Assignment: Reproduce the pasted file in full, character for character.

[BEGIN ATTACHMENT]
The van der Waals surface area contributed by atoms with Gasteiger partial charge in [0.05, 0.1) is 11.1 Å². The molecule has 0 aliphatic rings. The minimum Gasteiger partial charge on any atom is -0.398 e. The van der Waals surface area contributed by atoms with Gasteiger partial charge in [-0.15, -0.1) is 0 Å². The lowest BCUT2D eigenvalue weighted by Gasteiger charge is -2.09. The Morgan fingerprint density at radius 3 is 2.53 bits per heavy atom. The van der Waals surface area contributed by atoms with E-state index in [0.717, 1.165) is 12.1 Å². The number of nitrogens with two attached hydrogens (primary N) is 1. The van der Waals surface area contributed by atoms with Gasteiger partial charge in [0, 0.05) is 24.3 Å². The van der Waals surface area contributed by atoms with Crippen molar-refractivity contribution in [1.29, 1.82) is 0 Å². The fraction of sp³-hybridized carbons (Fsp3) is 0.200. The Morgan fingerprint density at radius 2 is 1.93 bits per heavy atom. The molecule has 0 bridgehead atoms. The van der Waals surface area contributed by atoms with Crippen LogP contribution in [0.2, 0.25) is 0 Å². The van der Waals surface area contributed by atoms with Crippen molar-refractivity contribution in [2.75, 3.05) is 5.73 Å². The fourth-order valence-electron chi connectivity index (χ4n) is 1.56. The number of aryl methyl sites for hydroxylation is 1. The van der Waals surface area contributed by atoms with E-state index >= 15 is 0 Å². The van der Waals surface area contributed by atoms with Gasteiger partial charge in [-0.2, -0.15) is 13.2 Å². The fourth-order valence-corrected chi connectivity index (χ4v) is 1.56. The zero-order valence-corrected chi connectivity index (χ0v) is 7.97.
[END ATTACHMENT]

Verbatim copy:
The van der Waals surface area contributed by atoms with Gasteiger partial charge in [0.05, 0.1) is 11.1 Å². The molecule has 0 aliphatic rings. The minimum Gasteiger partial charge on any atom is -0.398 e. The van der Waals surface area contributed by atoms with Gasteiger partial charge in [-0.15, -0.1) is 0 Å². The lowest BCUT2D eigenvalue weighted by Gasteiger charge is -2.09. The Morgan fingerprint density at radius 3 is 2.53 bits per heavy atom. The van der Waals surface area contributed by atoms with E-state index in [0.717, 1.165) is 12.1 Å². The number of nitrogens with two attached hydrogens (primary N) is 1. The van der Waals surface area contributed by atoms with Gasteiger partial charge in [0, 0.05) is 24.3 Å². The van der Waals surface area contributed by atoms with Crippen molar-refractivity contribution in [1.29, 1.82) is 0 Å². The fraction of sp³-hybridized carbons (Fsp3) is 0.200. The Morgan fingerprint density at radius 2 is 1.93 bits per heavy atom. The molecule has 0 bridgehead atoms. The van der Waals surface area contributed by atoms with Crippen LogP contribution in [0.2, 0.25) is 0 Å². The van der Waals surface area contributed by atoms with Crippen molar-refractivity contribution in [2.75, 3.05) is 5.73 Å². The fourth-order valence-electron chi connectivity index (χ4n) is 1.56. The number of aryl methyl sites for hydroxylation is 1. The van der Waals surface area contributed by atoms with E-state index >= 15 is 0 Å². The van der Waals surface area contributed by atoms with Gasteiger partial charge in [-0.2, -0.15) is 13.2 Å². The fourth-order valence-corrected chi connectivity index (χ4v) is 1.56. The zero-order valence-corrected chi connectivity index (χ0v) is 7.97.